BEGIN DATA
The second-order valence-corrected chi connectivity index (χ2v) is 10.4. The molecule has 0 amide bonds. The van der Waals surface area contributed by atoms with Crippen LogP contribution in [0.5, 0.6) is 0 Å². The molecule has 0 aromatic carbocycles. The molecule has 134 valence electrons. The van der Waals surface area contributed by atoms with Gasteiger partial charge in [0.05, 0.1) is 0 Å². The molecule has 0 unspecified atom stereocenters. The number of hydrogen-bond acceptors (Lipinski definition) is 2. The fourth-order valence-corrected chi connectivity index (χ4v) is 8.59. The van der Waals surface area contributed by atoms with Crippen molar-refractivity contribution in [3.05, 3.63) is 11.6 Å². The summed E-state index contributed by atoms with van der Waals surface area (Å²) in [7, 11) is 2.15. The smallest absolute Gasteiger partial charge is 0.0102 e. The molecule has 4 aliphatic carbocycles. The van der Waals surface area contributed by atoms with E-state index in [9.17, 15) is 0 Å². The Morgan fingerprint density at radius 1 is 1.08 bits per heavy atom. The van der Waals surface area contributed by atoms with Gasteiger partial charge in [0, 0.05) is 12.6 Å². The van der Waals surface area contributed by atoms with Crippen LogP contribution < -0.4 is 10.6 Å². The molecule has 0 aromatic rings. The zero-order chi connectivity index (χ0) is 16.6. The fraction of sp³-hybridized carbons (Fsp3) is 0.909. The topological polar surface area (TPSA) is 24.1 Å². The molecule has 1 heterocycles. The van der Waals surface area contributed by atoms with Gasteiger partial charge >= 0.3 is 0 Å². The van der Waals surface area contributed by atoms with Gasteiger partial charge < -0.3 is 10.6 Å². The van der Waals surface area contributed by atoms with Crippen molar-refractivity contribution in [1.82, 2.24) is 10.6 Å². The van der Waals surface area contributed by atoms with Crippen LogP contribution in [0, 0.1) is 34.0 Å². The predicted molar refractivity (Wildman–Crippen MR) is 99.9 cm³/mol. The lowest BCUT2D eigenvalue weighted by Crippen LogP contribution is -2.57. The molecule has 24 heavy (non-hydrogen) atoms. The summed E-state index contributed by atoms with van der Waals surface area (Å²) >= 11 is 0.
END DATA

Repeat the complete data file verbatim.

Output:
The second-order valence-corrected chi connectivity index (χ2v) is 10.4. The molecule has 0 amide bonds. The van der Waals surface area contributed by atoms with Crippen LogP contribution in [0.5, 0.6) is 0 Å². The molecule has 0 aromatic carbocycles. The molecule has 134 valence electrons. The van der Waals surface area contributed by atoms with Gasteiger partial charge in [0.05, 0.1) is 0 Å². The molecule has 0 unspecified atom stereocenters. The number of hydrogen-bond acceptors (Lipinski definition) is 2. The fourth-order valence-corrected chi connectivity index (χ4v) is 8.59. The van der Waals surface area contributed by atoms with Crippen molar-refractivity contribution in [3.05, 3.63) is 11.6 Å². The summed E-state index contributed by atoms with van der Waals surface area (Å²) in [7, 11) is 2.15. The smallest absolute Gasteiger partial charge is 0.0102 e. The molecule has 4 aliphatic carbocycles. The van der Waals surface area contributed by atoms with E-state index in [9.17, 15) is 0 Å². The Morgan fingerprint density at radius 1 is 1.08 bits per heavy atom. The van der Waals surface area contributed by atoms with Gasteiger partial charge in [0, 0.05) is 12.6 Å². The van der Waals surface area contributed by atoms with Crippen LogP contribution < -0.4 is 10.6 Å². The molecule has 0 aromatic rings. The zero-order chi connectivity index (χ0) is 16.6. The fraction of sp³-hybridized carbons (Fsp3) is 0.909. The topological polar surface area (TPSA) is 24.1 Å². The molecule has 1 heterocycles. The van der Waals surface area contributed by atoms with Gasteiger partial charge >= 0.3 is 0 Å². The van der Waals surface area contributed by atoms with Gasteiger partial charge < -0.3 is 10.6 Å². The van der Waals surface area contributed by atoms with Crippen molar-refractivity contribution in [1.82, 2.24) is 10.6 Å². The van der Waals surface area contributed by atoms with Crippen LogP contribution in [0, 0.1) is 34.0 Å². The predicted molar refractivity (Wildman–Crippen MR) is 99.9 cm³/mol. The lowest BCUT2D eigenvalue weighted by Crippen LogP contribution is -2.57. The molecule has 24 heavy (non-hydrogen) atoms. The summed E-state index contributed by atoms with van der Waals surface area (Å²) >= 11 is 0.